“Aside from losing my voice the day before my panel presentation, the entire conference experience was a great one! From networking with fellow food studies students to chatting with the well-known academics in our field (we didn’t ask for autographs or anything geeky like that), the conference was as much about socializing and fostering intellectual discussion as it was presenting new scholarly research. The variety of topics surprised me the most and made picking a favorite concurrent sessions quite difficult! Presenting my own undergraduate thesis in a new setting (with food scholars rather than English Studies or Lit majors) introduced me to some new perspectives for my research. It was great to talk with other people who geek out over food as much as we do! Biggest takeaway: everyone fumbles over words, skips a slide, says ‘um’, and gets a little nervous before a big presentation; even the academic pros.” — KC Hysmith, participated in a panel with a presentation on “Finding Food for a Rambling Fancy: Gastronomic Gentility and Symbolism in Jane Austen’s Texts”

“The papers that the Gastronomy students gave were excellent. These students demonstrated the academic rigor that is the hallmark of the Gastronomy Program. The conference gave me an excellent opportunity to hear about the latest food studies research and meet new people in the field. It’s always interesting to see what areas are popular and which are emerging. I noticed that urban agriculture was a hot topic once again this year. Organizing a roundtable about Food Studies/Systems/Policy Masters programs was a wonderful way to engage with colleagues in a philosophical dialogue about the future and directions of these programs. As more and more programs are developed, I think these discussions are critical. We need to think about what we are offering students and how we are going to give them useful training as they move forward with their careers.” — Rachel Black, participated in a round-table panel on “Masters Programs in Food Studies, Food Systems and Food Policy: A Roundtable Discussion”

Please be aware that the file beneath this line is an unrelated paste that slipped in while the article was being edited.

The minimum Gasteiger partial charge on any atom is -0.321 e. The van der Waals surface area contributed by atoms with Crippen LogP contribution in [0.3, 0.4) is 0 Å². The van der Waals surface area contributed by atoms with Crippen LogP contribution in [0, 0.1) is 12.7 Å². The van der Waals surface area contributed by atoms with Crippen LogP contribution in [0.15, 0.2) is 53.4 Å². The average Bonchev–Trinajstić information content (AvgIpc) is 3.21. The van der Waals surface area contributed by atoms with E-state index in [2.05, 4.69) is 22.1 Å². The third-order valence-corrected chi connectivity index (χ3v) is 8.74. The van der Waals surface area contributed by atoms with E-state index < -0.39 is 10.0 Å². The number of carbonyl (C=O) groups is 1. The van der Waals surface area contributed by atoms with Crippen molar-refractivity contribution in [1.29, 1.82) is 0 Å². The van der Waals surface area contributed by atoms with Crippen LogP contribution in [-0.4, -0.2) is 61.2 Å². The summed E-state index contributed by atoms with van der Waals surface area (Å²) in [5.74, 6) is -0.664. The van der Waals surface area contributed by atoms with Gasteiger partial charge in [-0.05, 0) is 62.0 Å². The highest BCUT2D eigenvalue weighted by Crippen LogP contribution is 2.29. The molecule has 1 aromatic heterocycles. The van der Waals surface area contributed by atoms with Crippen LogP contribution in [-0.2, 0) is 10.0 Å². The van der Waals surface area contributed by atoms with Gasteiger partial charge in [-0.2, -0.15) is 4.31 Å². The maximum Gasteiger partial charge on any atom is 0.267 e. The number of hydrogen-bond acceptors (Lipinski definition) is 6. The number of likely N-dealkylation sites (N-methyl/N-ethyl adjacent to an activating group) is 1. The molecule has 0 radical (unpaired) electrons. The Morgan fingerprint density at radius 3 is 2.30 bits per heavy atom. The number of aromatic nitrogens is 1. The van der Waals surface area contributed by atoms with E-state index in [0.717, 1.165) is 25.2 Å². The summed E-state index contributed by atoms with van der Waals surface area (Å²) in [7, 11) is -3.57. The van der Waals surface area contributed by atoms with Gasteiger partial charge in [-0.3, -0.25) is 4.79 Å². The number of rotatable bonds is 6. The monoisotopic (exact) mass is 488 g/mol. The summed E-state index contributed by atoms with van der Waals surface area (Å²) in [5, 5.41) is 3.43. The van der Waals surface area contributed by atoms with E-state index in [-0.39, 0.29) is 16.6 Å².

Several other BU Gastronomy students and professors participated and presented in the conference, but were unfortunately unavailable for comment. See their presentation topics below:

Beth Forrest – La Pyramide or Top of the Food Chain: Chefs, Diners, and their Changing Spaces and Status

Brad Jones — We Nourish and Nurture the Community: An Ethnographic Investigation of Incubator Kitchens and Artisanal Food Production

Catherine Womack — “I don’t want no f***ing baby cup”: Diverse Eating Patterns and the Problem of Consensus in Making Food Policy.

Campus Foodtruck/image via KC Hysmith
Campus Foodtruck/image via KC Hysmith

We can’t wait for next year’s ASFS/AFHVS Conference in Vermont!